Open Call for voluntary ‘Community Support’ for Syrian Refugees in Northern Ireland

Would your organisation like to offer a positive welcome to Syrian Refugees coming to Northern Ireland or specifically to your region?

What is this form about?

This form is for organisations to fill in if they would like to register with Bryson Intercultural – lead partner of the Vulnerable Syrian Refugee Consortium - as an organisation who would like to offer a voluntary / ‘in kind’ community support service to the Syrian Refugees who will be arriving in Northern Ireland within the next few years.  In other words – if you think your organisation can help us make refugees feel welcome here, then please fill it in! The Consortium of partner organisations working with the Vulnerable Syrian refugees locally would love to hear from community groups, charities, faith based groups and churches, businesses, sports clubs, schools etc with any relevant offers.

The VPR scheme is based on need. It prioritises those who cannot be supported effectively in their region of origin: women and children at risk, people in severe need of medical care and survivors of torture and violence. Those accepted through the scheme will be granted five years humanitarian protection status and will have access to employment and public funds and rights to family reunion comparable to other refugees. At the end of five years, if individuals are not able to return to Syria, they may be eligible to apply for resettlement in the UK. 

Consortium: The Consortium is a Voluntary and Community Sector response designed to meet the objectives as set out in the DfC (Department for Communities) plan for Refugees under VPR. The Consortium will therefore design and deliver their services underpinned by a collaborative approach so as to ensure:

·   That Syrian refugees coming to Northern Ireland are treated with respect and dignity upon arrival;

·   That within two weeks of arrival essential services from the voluntary and community sector and their statutory partners are provided to newly arrived Syrian refugees in an efficient, effective and sensitive manner;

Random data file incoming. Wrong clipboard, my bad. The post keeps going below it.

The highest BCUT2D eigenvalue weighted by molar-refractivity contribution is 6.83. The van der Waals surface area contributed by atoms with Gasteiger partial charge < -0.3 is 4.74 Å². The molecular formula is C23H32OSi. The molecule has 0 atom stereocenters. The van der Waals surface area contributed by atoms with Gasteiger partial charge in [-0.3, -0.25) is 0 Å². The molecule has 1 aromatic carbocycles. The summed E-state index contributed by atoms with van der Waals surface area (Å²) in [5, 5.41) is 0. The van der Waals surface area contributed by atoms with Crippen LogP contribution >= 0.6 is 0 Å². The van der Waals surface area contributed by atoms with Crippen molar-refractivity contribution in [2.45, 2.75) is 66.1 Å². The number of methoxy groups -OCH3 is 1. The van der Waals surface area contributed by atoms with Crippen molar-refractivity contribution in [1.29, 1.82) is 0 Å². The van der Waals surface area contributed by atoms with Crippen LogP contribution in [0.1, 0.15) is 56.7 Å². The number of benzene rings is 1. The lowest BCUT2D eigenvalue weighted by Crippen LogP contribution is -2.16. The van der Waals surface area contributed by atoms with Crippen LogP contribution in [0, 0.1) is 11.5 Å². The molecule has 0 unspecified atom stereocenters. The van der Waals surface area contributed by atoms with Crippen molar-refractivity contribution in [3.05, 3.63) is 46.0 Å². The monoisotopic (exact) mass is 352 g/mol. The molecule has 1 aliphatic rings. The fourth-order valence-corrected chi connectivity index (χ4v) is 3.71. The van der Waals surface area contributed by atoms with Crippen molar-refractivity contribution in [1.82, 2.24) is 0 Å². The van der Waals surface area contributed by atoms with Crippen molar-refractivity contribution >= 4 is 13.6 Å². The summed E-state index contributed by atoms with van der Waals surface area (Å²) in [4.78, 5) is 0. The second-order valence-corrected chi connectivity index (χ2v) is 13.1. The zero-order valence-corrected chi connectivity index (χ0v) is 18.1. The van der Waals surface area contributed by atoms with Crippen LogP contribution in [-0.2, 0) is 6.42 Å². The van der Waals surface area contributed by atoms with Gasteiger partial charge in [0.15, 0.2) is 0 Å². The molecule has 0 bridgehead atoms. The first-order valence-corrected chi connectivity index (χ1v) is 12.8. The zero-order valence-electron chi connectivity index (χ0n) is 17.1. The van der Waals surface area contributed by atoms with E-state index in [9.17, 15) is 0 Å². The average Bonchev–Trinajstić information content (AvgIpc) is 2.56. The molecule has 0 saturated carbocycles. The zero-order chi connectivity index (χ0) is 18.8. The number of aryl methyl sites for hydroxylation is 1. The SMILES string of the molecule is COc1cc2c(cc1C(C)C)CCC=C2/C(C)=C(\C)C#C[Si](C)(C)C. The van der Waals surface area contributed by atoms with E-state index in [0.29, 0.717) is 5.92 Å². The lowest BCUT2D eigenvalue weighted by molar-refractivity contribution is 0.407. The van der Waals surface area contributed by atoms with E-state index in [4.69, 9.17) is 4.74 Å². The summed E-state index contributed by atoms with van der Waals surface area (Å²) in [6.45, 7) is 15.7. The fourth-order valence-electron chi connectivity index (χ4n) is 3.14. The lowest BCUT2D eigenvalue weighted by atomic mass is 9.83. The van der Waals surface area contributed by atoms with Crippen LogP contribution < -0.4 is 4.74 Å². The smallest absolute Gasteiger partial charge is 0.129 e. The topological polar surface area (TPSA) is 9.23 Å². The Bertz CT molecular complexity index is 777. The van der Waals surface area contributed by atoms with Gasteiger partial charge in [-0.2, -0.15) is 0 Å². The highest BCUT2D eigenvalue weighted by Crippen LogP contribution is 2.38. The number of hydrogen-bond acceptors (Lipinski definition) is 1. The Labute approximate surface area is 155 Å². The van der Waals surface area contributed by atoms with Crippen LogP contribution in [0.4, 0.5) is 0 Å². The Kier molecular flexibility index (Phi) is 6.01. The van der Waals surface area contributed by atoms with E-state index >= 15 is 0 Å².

·   That Syrian Refugees are assisted to settle into their new lives in Northern Ireland and successfully integrate into Northern Ireland society;

·    In conjunction with central and local government ensure that the general public and in particular those communities that will be called upon to host Refugees are prepared and kept informed of the process.

Consortium partner organisations:

·         Bryson Intercultural (lead organisation)

·         Barnardos

·        British Red Cross

·         Save the Children

·      Extern

·    Law Centre (NI)

·    South Belfast Roundtable

Many individuals and community groups have asked how they can help or have offered help – this form is to ensure we keep a clear record of offers of community support and so that we can ensure appropriate safeguarding mechanisms are in place. This is not an appeal for money and anyone wishing to make financial donations can directly contact - 


Embrace has established a specific fund to cover emergency costs for electricity, oil and gas payments for the refugees in NI. Importantly it is also not an offer of funding – your offer of community support is entirely voluntary.

Can individuals register?

We are keen that individuals can volunteer, but we also need individuals to understand that because the Syrian refugees are a vulnerable group of people we can only accept offers of community support from constituted or recognised organisations.  If you are an individual wishing to volunteer you need to:

1.       Find an established organisation who are happy to have you volunteer through them.

2.      Be ACCESS NI vetted by the organisation.

Why is the Community Support Scheme being put in place?

The aim of ‘Community Support’ is to provide relevant ways for refugees to feel welcome, understand the local area and find out about local services.  It is also for local communities to understand issues around migration and refugees and to have the opportunity to explain their services to refugees.

What type of voluntary Community Support is needed?

·         Brand New Basic Supplies and Food – toiletries, soap, nappies, razors, new household goods etc. Baby, toddler and adult essential clean and new items of clothing, coats, shoes, towels, blankets and bed linen. Imperishable food items such as pasta, rice, cooking oil, tinned products etc.

·         Vouchers – Those will be allocated by the team of key workers working individually with the families and in accordance to needs e.g. locally accessible supermarket, chemists, etc

       Awareness of Local Services – Refugees need to understand how society and its services work.  This could be a statutory or community service.  Your organisation could come to speak to the refugees about your service or offer to host them to come and see your service eg. Library, community centre, advice services, health and wellbeing etc